While these algorithm changes affected about one fifth of web searches, they only temporarily deterred search engine marketers. Within months, workarounds had been figured out that allowed low quality sites to rise to the top of search results again. Google, Bing, and other search engines knew they had to change how they functioned.
The Solution: Human Search Evaluators
Many of the limitations on Google's algorithms were simply due to the fact that the algorithms are just sophisticated computers—but even the most sophisticated computers can't really understand language, or what makes a really good website different from a bad one.
Enter the human search evaluator. Google and Bing now employ veritable armies of these workers, who review common search queries and look for which results would be most likely to be needed by the actual human beings conducting searches. What's more, their computer algorithms are using these results from human search evaluators to hone their understanding of what separates quality and non-quality content. Future updates to Google are likely to incorporate the knowledge that is brought to bear by these human search evaluators.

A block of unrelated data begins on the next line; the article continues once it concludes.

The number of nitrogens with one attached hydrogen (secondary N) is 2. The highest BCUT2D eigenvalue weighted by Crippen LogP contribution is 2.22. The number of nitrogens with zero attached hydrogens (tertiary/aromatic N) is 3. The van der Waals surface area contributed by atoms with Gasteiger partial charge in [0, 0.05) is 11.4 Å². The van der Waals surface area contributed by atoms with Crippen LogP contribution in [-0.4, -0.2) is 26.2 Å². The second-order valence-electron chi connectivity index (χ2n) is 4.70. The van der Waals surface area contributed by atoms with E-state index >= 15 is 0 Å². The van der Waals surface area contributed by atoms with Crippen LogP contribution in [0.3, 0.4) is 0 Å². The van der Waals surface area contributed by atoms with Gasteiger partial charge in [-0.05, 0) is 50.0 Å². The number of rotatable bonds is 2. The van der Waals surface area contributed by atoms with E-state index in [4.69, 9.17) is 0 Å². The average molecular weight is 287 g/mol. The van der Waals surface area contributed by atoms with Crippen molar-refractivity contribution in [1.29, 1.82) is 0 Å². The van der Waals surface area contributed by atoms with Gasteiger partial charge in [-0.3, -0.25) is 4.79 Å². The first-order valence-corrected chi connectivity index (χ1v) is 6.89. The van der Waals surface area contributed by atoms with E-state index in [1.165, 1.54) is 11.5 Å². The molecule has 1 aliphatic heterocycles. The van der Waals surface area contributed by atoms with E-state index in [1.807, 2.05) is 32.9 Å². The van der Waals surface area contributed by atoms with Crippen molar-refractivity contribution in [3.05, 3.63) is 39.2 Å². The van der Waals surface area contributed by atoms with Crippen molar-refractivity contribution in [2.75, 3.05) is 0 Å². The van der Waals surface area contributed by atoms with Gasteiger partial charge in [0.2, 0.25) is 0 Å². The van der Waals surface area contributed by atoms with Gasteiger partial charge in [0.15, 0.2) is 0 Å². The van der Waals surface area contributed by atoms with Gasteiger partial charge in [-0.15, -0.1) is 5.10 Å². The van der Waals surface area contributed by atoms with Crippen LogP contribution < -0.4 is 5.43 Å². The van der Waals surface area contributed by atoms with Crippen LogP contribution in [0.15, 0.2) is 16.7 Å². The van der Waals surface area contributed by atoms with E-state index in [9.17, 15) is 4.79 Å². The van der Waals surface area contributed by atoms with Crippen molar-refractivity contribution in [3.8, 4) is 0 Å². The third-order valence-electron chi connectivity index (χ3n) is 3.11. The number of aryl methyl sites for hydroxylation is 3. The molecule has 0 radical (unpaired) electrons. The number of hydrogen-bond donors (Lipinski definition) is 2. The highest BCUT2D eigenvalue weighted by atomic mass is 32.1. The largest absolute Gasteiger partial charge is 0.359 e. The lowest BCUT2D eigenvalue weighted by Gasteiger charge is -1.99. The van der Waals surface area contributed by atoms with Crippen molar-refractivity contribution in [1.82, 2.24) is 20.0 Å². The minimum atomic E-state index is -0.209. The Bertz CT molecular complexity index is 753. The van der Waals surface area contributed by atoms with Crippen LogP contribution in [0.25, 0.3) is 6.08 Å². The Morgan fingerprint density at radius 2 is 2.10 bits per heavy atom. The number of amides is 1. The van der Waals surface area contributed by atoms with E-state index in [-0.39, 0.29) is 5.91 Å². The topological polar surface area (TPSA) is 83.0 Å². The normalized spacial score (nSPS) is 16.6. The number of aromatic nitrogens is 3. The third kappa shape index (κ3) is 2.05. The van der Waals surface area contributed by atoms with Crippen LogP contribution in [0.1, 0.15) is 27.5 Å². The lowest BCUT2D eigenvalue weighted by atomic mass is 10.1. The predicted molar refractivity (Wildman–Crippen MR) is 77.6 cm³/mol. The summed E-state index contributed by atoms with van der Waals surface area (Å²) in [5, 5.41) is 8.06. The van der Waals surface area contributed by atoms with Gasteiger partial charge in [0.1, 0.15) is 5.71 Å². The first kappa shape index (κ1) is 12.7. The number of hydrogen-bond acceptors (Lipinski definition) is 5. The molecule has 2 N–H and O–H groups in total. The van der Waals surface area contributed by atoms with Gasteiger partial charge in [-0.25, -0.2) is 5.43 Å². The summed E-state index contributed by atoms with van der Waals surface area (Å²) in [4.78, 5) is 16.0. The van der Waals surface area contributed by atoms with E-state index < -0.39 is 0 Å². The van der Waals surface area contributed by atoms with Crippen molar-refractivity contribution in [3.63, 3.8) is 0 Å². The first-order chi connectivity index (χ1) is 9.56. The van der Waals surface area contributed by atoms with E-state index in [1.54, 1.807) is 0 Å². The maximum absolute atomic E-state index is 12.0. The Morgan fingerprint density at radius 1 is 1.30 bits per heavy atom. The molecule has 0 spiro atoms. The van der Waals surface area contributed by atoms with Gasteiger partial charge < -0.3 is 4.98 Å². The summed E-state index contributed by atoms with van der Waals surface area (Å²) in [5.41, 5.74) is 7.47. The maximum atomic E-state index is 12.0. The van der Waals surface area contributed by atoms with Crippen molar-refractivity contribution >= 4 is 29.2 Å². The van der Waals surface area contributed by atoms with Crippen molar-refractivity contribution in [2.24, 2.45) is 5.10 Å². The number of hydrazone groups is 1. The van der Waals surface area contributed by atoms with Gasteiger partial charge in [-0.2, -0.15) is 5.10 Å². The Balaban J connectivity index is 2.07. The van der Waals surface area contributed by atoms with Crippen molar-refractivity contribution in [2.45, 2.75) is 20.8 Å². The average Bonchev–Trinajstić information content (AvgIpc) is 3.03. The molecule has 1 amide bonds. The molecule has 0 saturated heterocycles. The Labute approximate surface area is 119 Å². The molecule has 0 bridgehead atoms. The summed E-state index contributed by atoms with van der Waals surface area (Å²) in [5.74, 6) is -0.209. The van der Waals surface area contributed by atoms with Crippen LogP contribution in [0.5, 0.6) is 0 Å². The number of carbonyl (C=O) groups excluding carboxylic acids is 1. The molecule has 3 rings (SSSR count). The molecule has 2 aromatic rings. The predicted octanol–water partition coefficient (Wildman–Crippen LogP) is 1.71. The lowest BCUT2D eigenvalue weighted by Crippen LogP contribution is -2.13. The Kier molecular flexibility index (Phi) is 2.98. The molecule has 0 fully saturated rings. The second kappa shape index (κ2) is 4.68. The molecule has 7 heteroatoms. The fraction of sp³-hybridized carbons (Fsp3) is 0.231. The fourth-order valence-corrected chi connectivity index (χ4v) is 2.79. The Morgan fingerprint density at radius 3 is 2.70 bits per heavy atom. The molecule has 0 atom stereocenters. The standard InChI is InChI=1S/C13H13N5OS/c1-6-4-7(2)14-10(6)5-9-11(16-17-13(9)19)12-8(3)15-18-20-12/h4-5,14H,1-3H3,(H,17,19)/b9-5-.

What The End of SEO Means For You
If you know that you have low quality SEO content on your website, don't despair—but you should get the content off your site as quickly as possible. You should also make sure that you're requesting the removal of any backlinks that are from low quality sources.
It's not the end of the world that your old techniques don't work any more. Look on the bright side: by getting rid of the parts of your website that were designed for the old web, you've taken the first step to cleaning house and making sure that you have the best possible foundation for a website that is positioned to take advantage of the new ways pages are ranked.
Many law firm websites are slow to adapt, and this gives you a golden opportunity. While your competition is still using outdated SEO techniques, you can get ahead fast by making a transition to new, higher quality content techniques.
Finding Alternatives to SEO
Today's search evaluators look to see whether your web pages have quality, original content that helps people actually read information relevant to their search query. This means that you need to work on making your content relevant, easy to understand, and high quality.
If you need immediate new traffic to your website because you've declined in search rankings, one of your best bets may be pay per click advertising. This kind of advertising is a great stopgap if you're trying to figure out what to do next, because it can get you new clients the same day you start a campaign.
Another major alternative to traditional search engine optimization is using social media to build your law firm's brand. This kind of branding approach can be tricky to get started, but it's a much better long term strategy than relying on pay per click advertisements. Expect several months to really start seeing results from social media, and to get good results you'll need to really think about the brand image you're projecting online and research the best social media marketing techniques.